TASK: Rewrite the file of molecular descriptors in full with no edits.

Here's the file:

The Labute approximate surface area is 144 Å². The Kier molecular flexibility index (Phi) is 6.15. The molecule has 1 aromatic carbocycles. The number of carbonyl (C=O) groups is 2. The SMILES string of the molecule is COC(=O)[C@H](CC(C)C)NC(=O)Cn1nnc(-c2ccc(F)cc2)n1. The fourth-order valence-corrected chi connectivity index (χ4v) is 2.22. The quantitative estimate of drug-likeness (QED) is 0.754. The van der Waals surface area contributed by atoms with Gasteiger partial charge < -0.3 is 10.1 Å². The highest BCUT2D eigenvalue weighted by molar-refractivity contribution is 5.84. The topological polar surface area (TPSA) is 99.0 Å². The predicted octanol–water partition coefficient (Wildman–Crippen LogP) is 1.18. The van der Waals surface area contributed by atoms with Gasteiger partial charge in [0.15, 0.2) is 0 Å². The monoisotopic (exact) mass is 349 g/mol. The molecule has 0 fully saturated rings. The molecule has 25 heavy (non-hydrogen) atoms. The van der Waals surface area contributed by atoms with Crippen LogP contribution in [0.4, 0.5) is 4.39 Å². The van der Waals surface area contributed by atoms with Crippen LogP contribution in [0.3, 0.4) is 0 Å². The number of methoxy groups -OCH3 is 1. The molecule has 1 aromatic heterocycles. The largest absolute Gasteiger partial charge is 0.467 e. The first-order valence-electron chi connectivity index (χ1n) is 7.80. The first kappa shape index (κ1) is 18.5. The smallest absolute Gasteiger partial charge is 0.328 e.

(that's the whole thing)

The Labute approximate surface area is 144 Å². The Kier molecular flexibility index (Phi) is 6.15. The molecule has 1 aromatic carbocycles. The number of carbonyl (C=O) groups is 2. The SMILES string of the molecule is COC(=O)[C@H](CC(C)C)NC(=O)Cn1nnc(-c2ccc(F)cc2)n1. The fourth-order valence-corrected chi connectivity index (χ4v) is 2.22. The quantitative estimate of drug-likeness (QED) is 0.754. The van der Waals surface area contributed by atoms with Gasteiger partial charge < -0.3 is 10.1 Å². The highest BCUT2D eigenvalue weighted by molar-refractivity contribution is 5.84. The topological polar surface area (TPSA) is 99.0 Å². The predicted octanol–water partition coefficient (Wildman–Crippen LogP) is 1.18. The van der Waals surface area contributed by atoms with Gasteiger partial charge in [0.15, 0.2) is 0 Å². The monoisotopic (exact) mass is 349 g/mol. The molecule has 0 fully saturated rings. The molecule has 25 heavy (non-hydrogen) atoms. The van der Waals surface area contributed by atoms with Crippen LogP contribution in [0.4, 0.5) is 4.39 Å². The van der Waals surface area contributed by atoms with Crippen LogP contribution in [0.3, 0.4) is 0 Å². The number of methoxy groups -OCH3 is 1. The molecule has 1 aromatic heterocycles. The largest absolute Gasteiger partial charge is 0.467 e. The first-order valence-electron chi connectivity index (χ1n) is 7.80. The first kappa shape index (κ1) is 18.5. The smallest absolute Gasteiger partial charge is 0.328 e.